It is a blasted shame that a soldier who gave his best or his life only gets a paltry retirement while politicians in D.C. after one year of sitting on their ass will get a life long pension of up to $15K a month. Put a gun in their hands and plop them in a foxhole or in a burned out building for an hour and see if they make it.
    The Patriot Guard Riders recognize the importance of our military. They need pay that will support their family while deployed and they need a pension that will help sustain them after service. The death benefits for soldiers are a joke too. $6K and $800/mo until remarried and the kids get a couple hundred each until 18. The spouse of a senator will get the pension after the senator dies and gets his punishment.
    I truly believe that military service is much more honorable than politics. Politicians should be limited to a total of 8 years in office-PERIOD. Being a representative of the people is a SERVICE not a CAREER.

  • August // September 18, 2007 at 10:45 pm

    Maybe veterans are not fighting for this country and are fighting for just rich people who would never serve in the military.

  • JT // October 9, 2007 at 6:32 pm

    I do not know if you want to do anything with this misadventure or not.


  • Greg // November 9, 2007 at 1:28 pm

    With the state of social security and the common man (that would exclude congressmen and senators), does it surprise anyone that those “special” citizens we call veterans get short-changed? Maybe our duly-elected representatives should be required to be veterans and required to be in the social security system? I think official opinions and action would change!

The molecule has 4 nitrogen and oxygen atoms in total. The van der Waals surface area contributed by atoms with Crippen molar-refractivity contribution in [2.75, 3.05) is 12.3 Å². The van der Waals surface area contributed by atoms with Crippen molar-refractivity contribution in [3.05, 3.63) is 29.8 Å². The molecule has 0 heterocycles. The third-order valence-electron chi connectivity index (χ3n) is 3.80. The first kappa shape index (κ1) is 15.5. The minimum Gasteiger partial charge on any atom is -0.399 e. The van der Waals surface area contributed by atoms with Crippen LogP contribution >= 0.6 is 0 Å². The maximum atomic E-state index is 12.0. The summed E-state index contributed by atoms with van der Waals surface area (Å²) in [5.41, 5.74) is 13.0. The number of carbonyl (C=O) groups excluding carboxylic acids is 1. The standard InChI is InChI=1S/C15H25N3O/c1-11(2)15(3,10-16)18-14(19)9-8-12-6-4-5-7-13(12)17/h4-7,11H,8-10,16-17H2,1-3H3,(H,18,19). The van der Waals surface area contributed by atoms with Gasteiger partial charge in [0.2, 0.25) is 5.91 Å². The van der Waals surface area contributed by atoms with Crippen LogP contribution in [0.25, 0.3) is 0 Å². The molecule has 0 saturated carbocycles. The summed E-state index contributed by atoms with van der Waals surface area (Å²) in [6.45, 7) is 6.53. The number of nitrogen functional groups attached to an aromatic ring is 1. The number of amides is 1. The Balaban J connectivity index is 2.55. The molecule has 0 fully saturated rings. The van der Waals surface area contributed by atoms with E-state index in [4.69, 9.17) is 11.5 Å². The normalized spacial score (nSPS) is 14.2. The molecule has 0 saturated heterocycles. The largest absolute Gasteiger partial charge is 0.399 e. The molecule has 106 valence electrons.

• Oldtimer // November 9, 2007 at 1:52 pm

    I agree completely. The problem is that there is not much press about homeless veterans, They are grossly underserved by the media.

    Our leaders in Congress and indeed the VA tend to promote expensive projects that make a splash in the media and good press for the Senators and Congressmen but serve only a very small fraction of the homeless.

    Spend a little money to remodel a building to serve maybe 20 homeless veterans in a nearby population of thousands of homeless veterans.

    Money spent, news generated, constituants (voters that is) impressed, drop in the bucket for our homeless heroes.


  • pam // December 9, 2007 at 1:09 pm

    hi i am a aoman vet . i met a homelss vet at the houston va hospital. he told me that he moved around alot he definitely had mental problems. i worrywhere he will go next. my husband is a vet too i thinks ir it were no us being married he would have ended up homeless merry christmas to all vets.

    And Merry Christmas to you and your husband as well, and all the others you love. Thank you for your service to our country!


  • Dennis Thorp // January 5, 2008 at 4:41 pm